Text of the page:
The good news is that after four to six months, prolactin levels drop, but a breastfeeding mother's metabolism retains high. This means her body will burn fat and this is the one time in a woman's life where she will burn the fat in her thighs. So stick with breastfeeding for more than four months and it will be beneficial to your weight loss.
The bottom line is you need to eat right with as many fresh foods as possible, watching your calorie intake, but do not diet.
Member question: How soon after giving birth does your period start again? And do you go back to having the same kind of cycle as before pregnancy? Friends have told me that after childbirth, cramps are lessened.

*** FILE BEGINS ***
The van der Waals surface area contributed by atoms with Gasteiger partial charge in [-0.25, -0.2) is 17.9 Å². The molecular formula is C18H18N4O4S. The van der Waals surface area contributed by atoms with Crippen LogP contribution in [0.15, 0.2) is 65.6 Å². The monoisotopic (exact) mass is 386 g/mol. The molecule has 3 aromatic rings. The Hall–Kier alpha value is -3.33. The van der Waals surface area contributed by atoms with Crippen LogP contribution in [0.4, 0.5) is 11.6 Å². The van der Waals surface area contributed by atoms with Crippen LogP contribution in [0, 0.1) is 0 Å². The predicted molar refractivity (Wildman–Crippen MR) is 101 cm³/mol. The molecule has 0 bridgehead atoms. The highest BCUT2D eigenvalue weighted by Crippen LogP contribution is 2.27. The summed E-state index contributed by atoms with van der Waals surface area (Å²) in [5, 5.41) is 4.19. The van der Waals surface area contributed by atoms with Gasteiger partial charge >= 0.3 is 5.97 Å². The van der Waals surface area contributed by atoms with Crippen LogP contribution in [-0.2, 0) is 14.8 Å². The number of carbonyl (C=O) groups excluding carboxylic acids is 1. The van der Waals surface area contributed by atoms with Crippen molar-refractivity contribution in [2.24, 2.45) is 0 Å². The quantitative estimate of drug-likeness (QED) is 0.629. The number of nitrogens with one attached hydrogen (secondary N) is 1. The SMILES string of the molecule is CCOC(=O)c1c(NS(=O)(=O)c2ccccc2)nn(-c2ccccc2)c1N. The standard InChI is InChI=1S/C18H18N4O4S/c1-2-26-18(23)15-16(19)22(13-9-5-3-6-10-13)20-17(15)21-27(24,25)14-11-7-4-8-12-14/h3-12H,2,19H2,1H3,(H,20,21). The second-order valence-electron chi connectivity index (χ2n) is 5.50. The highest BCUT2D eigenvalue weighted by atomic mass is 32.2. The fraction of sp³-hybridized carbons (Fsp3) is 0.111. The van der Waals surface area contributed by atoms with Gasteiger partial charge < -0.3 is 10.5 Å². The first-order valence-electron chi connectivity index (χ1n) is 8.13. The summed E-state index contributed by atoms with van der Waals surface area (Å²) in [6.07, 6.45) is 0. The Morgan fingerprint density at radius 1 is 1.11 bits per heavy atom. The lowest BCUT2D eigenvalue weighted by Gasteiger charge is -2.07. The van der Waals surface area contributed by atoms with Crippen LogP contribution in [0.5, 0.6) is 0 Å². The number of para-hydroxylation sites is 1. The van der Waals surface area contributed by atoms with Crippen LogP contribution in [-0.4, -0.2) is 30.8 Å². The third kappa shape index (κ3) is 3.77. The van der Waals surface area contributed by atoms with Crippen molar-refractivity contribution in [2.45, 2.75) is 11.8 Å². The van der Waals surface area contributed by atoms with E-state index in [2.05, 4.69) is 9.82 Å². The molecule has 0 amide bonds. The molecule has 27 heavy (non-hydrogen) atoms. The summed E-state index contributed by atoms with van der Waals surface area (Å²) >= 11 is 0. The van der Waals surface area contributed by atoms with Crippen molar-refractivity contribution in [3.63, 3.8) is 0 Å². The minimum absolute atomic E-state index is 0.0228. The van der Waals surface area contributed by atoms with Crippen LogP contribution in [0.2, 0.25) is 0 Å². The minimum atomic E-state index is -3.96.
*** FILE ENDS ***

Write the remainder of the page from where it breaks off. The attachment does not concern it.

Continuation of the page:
Brown: Each woman is different. Some women find that they no longer have cramps; others claim there is no change. If you are not breastfeeding, you generally will start menstruating six to eight weeks postpartum. If you are breastfeeding, you may not menstruate until you wean the baby. Other women get their period back but continue to breastfeed. Your first period after childbirth is often much heaver and lasts longer than usual.
Breastfeeding is not a form of contraception. It is the sensation of the baby sucking that sends a message to the brain to suppress the hormone that stimulates ovulation. This means that the baby needs to be almost continuously sucking for the brain to block ovulation. In Western societies, most women do not go around with the baby at their breast all the time.
In some cases if the baby sucks its thumb or a pacifier, this may be enough to diminish the intensity of his sucking.
Member question: How long after giving birth should you wait before resuming your love life?